Obviously, don’t dress up in blackface. But if you have skeletons in your closet, as you climb the business or political ladder, disclosing them to your team may defuse a bomb down the road.
Our Prime Minister Justin Trudeau has been under fire this past week for photos and a video of him in blackface and brownface, which made international news.
When questioned by Canadian media, he said he never told his team about the incidents. Trudeau told reporters in Winnipeg, “I never talked about this. Quite frankly, I was embarrassed.”
Set aside the incidents themselves, and let’s talk about this aspect for a moment.
It should go without saying that before a politician runs for office, they should disclose to their team details about their past – especially those they find embarrassing. Every time I conduct a media training session, I ask for disclosure on anything that could be harmful to the individual or business if it came out.
Sometimes what comes out are stories of past vindictive lovers, potentially problematic investments, or embarrassing drunken videos. Obviously, information like this can be awkward to disclose – but it’s vital for a communications team to be aware, so they can create a response strategy.
Yes, it’s embarrassing. But it would be so much worse to be caught defending yourself to the public when your team is also hearing about it for the first time.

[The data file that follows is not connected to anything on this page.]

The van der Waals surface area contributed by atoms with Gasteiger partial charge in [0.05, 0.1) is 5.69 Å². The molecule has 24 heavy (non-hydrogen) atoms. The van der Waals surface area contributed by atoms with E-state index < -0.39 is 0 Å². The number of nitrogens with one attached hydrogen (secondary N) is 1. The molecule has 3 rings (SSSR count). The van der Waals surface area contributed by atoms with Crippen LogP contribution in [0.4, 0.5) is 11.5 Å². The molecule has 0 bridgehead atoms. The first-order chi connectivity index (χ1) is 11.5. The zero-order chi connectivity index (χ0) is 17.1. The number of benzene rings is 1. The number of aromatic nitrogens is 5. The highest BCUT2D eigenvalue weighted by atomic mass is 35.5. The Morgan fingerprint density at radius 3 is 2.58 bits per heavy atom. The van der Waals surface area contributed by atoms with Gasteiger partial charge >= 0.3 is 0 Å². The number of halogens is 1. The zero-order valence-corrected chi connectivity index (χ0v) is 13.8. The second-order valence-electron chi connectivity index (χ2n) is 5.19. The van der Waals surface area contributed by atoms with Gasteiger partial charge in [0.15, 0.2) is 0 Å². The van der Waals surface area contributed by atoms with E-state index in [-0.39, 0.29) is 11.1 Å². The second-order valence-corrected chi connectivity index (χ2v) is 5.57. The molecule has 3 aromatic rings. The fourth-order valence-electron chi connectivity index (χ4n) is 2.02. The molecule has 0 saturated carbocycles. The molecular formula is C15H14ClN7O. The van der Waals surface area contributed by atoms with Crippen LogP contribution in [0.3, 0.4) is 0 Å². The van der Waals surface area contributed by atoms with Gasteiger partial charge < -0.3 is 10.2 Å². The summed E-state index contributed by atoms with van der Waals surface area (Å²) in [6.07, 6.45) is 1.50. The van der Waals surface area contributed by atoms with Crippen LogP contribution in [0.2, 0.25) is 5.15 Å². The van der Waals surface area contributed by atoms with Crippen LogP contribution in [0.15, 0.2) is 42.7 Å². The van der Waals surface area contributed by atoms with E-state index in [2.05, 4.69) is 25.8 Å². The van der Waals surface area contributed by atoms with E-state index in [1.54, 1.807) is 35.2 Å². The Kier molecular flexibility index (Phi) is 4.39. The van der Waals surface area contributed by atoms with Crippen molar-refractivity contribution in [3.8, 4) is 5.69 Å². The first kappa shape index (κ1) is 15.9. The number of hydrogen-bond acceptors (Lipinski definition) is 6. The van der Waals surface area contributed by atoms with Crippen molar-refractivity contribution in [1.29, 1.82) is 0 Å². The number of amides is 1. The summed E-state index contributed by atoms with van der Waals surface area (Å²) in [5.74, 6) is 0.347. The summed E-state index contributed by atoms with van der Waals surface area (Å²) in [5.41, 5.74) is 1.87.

As a child, if your parents were like mine, they would have told you that hiding something you did would always bring more trouble than just fessing up and being honest up front. If it’s true that Trudeau did not disclose these incidents to his staff, it shows a lack of judgement; he’s smart enough to know that only hampered their ability to respond.
Once public, you still have another opportunity to fess up; it seems Trudeau missed this one as well. His inability (or refusal) to give a concrete number of times he dressed up in blackface only means the story got amped up with each subsequent photo – and now with a trail of breadcrumbs, there will likely be more digging and questions into what other ghosts are in his past.
When someone admits they can’t be upfront – even with their own staff and the people closest to them – it’s difficult for the public to trust them. Political teams, just like communications professionals, have probably heard close to everything already anyway. It takes a lot to shock them.
In the business world, a communications professional dealing with a crisis like this would likely advise the leader to step down.
Right now, the face of the country is covered with dirt – but had he been up front from the beginning, it might have been a different story.
Ada Slivinski is the Founder & Principal of Jam PR, a boutique agency focused on helping small businesses get big exposure. You can reach her at email@example.com